TCU’s mental health center is looking to rethink the traditional model of college mental health through the implementation of new programs and initiatives.
The counseling and mental health center received a three-year, $300,000 grant from the Department of Health & Human Services to create dedicated intake and crisis response teams.
Across the country, 34% of college students received treatment for mental health, according to a recent study from the American Psychiatric Association, highlighting its importance on campus.
The grant provides funding for other campus partners to host prevention programs for specialized populations such as veterans and first-generation students.
The changes to the collegiate recovery programs aspire to help students who deal with depression, anxiety and eating disorders, offering after-care services and support communities for students with an array of different needs, including those who are trauma survivors.
Some of these services include a suicide ideation crisis center, which helps people with suicidal thoughts, and an eating disorder crisis center. Each of these programs aims to create an easier transition back to TCU for students who are hospitalized for suicidal ideation or a suicide attempt, as well as catering to students who need a higher level of care.
Eric Wood, the director of the counseling and mental health center, is in charge of spearheading these initiatives.
“Our hope is that these changes expand our scope of care and focus our mission at providing treatment, recovery and after-care services to students,” Wood said.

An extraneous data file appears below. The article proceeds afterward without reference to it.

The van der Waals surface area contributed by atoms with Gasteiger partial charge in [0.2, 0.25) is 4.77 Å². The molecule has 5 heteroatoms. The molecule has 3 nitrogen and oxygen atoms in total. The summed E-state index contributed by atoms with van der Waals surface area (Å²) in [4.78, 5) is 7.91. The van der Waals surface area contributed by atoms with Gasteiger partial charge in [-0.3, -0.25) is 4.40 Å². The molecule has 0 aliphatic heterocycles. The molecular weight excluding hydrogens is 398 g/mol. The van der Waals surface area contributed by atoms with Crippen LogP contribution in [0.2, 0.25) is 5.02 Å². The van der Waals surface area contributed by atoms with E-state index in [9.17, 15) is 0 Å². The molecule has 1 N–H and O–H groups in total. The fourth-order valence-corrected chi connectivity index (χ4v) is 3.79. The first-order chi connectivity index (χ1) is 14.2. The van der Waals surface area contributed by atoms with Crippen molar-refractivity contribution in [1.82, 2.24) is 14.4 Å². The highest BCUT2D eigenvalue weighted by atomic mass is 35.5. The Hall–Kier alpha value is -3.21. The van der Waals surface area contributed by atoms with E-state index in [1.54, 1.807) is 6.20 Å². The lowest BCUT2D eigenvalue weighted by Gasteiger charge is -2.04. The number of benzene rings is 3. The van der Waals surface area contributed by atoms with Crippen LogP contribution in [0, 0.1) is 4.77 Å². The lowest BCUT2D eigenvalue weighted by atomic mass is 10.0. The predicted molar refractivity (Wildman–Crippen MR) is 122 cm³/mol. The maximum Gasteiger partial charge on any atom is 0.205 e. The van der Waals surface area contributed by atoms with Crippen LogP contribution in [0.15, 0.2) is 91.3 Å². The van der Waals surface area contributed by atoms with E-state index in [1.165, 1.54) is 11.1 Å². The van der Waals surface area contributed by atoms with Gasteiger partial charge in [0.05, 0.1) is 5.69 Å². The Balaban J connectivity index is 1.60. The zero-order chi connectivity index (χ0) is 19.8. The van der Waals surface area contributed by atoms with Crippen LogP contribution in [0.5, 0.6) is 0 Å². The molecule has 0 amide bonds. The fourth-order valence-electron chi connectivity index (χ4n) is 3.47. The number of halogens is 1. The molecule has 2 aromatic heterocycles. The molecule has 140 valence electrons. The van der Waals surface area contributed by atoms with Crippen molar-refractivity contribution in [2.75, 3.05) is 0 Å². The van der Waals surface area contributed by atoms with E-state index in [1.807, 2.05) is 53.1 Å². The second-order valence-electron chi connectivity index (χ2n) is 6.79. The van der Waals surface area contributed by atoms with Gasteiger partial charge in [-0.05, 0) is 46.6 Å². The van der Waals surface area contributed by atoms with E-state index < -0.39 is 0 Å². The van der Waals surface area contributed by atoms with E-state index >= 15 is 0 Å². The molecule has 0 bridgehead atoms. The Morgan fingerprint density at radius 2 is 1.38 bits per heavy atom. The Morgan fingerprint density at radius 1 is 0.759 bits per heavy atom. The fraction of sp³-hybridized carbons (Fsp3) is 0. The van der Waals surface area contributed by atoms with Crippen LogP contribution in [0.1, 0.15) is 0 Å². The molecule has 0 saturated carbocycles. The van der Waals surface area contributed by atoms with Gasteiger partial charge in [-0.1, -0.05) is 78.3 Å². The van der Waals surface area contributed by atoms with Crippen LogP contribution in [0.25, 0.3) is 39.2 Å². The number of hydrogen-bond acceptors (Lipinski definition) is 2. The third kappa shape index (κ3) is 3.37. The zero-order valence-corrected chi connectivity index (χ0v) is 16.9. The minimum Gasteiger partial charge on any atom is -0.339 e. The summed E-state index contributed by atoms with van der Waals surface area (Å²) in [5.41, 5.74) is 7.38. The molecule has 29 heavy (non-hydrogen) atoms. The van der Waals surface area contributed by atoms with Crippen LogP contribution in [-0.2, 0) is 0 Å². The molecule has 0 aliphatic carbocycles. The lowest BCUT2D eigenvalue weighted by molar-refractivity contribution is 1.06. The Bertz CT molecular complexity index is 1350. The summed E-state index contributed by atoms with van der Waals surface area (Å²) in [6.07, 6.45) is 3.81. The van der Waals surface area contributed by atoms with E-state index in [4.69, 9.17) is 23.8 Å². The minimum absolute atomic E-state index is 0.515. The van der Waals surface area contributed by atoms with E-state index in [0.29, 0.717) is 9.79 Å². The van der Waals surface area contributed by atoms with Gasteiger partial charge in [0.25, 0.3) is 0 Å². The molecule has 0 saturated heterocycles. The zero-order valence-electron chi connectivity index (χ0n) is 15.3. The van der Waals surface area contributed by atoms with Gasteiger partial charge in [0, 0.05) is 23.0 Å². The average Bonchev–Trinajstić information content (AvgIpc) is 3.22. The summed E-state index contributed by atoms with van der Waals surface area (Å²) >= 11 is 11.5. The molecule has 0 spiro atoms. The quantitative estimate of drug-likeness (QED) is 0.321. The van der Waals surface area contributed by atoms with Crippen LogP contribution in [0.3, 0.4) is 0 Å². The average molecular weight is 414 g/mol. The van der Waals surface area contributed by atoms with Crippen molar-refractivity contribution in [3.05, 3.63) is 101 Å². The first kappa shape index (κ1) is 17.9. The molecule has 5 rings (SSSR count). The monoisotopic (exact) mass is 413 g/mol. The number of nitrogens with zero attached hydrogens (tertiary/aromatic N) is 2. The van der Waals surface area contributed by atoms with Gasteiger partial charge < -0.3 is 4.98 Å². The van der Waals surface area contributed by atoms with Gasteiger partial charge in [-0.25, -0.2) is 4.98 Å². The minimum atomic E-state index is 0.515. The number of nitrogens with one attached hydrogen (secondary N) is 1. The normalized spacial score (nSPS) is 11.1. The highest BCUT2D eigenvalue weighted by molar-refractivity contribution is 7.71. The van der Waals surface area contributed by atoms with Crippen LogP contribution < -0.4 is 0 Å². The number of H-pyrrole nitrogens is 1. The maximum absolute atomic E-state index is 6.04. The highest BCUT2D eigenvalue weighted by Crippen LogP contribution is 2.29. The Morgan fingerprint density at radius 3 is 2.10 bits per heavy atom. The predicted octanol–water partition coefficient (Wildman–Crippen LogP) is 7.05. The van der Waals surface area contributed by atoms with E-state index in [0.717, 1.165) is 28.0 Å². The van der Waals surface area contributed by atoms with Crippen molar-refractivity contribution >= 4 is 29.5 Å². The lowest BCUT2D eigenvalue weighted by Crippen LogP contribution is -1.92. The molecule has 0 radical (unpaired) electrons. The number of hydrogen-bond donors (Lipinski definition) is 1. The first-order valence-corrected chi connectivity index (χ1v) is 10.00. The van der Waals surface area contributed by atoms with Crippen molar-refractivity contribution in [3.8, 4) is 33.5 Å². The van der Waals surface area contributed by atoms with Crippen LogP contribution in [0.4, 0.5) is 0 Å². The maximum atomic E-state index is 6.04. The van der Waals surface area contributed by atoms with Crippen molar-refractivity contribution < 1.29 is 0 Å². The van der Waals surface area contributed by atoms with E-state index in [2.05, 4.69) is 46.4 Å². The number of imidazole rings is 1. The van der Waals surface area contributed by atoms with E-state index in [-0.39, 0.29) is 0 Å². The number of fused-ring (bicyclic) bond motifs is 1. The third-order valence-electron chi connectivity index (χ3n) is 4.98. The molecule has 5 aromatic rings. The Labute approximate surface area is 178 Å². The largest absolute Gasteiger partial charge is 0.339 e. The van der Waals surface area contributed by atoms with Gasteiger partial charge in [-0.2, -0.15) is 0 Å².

Another program that will be implemented is the Comprehensive Care Model — a program that is unique to TCU.
This initiative pairs the Counseling and Mental Health Center with local treatment centers and private donors to offer advanced care programs to students on campus.
Additionally, it includes an intensive outpatient program and behavior therapy programs for students with persistent symptoms.
The removal of session limits will be one of the biggest changes, Wood said.
Previously, a student would be limited to three on-campus visits with a counselor — now, sessions will have no set limit. Instead, they will be goal-directed so that therapists and students can efficiently monitor progress and ultimately determine when counseling can be completed.
Also, the mental health center extended its hours to 8 a.m.-5 p.m. Monday through Friday, with evening services available on Monday through Wednesday from 5 p.m.-8 p.m. by appointment.
“I think it’s great that they have more availability, I really could’ve used that last year, and I know some other dance majors that could have as well,” said Claire Schoellerman, a sophomore double major in ballet and modern dance.
Haley Polk, a senior film, television and digital media student is excited to see how these changes will better TCU’s student body.
“I was a bit frustrated at first with the session limits,” Polk said. “I had my counselor taken away after a few limited sessions, and it was not great. This is going to be very useful for the new students coming in.”
Wood said there has been overall support for the programs and initiatives thus far.
“I have received positive remarks from colleagues at other schools in terms of our new treatment model,” Wood said. “We are still in the adjustment period as we transition our services, but the support and mentality from the university has been amazing.”
The changes made to TCU’s counseling center aim to further cater to the different needs that students may have regarding mental health.
The mental health center is available for both walk-in and scheduled appointments. Students can visit the center’s website and learn more about programs, hours of availability and ways to contact the faculty and staff.